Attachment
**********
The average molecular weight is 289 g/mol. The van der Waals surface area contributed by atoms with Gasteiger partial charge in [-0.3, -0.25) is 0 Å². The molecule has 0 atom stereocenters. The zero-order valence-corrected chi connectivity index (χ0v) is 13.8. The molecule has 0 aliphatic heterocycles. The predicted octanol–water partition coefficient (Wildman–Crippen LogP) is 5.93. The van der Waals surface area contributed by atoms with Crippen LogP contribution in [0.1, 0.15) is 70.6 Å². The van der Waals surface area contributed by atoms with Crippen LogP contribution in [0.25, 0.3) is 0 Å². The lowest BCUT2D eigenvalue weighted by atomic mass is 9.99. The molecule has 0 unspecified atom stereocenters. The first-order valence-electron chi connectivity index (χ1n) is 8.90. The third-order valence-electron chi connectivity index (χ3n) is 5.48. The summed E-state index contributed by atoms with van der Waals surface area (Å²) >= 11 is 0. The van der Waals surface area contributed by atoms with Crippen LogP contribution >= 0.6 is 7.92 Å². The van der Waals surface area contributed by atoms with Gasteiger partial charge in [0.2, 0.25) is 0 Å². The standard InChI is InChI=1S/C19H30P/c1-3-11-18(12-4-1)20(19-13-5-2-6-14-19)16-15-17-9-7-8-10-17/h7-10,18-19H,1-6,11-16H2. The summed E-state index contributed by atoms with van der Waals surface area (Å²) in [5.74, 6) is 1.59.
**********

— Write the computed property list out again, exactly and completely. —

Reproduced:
The average molecular weight is 289 g/mol. The van der Waals surface area contributed by atoms with Gasteiger partial charge in [-0.3, -0.25) is 0 Å². The molecule has 0 atom stereocenters. The zero-order valence-corrected chi connectivity index (χ0v) is 13.8. The molecule has 0 aliphatic heterocycles. The predicted octanol–water partition coefficient (Wildman–Crippen LogP) is 5.93. The van der Waals surface area contributed by atoms with Crippen LogP contribution in [0.1, 0.15) is 70.6 Å². The van der Waals surface area contributed by atoms with Crippen LogP contribution in [0.25, 0.3) is 0 Å². The lowest BCUT2D eigenvalue weighted by atomic mass is 9.99. The molecule has 0 unspecified atom stereocenters. The first-order valence-electron chi connectivity index (χ1n) is 8.90. The third-order valence-electron chi connectivity index (χ3n) is 5.48. The summed E-state index contributed by atoms with van der Waals surface area (Å²) >= 11 is 0. The van der Waals surface area contributed by atoms with Crippen LogP contribution >= 0.6 is 7.92 Å². The van der Waals surface area contributed by atoms with Gasteiger partial charge in [0.2, 0.25) is 0 Å². The standard InChI is InChI=1S/C19H30P/c1-3-11-18(12-4-1)20(19-13-5-2-6-14-19)16-15-17-9-7-8-10-17/h7-10,18-19H,1-6,11-16H2. The summed E-state index contributed by atoms with van der Waals surface area (Å²) in [5.74, 6) is 1.59.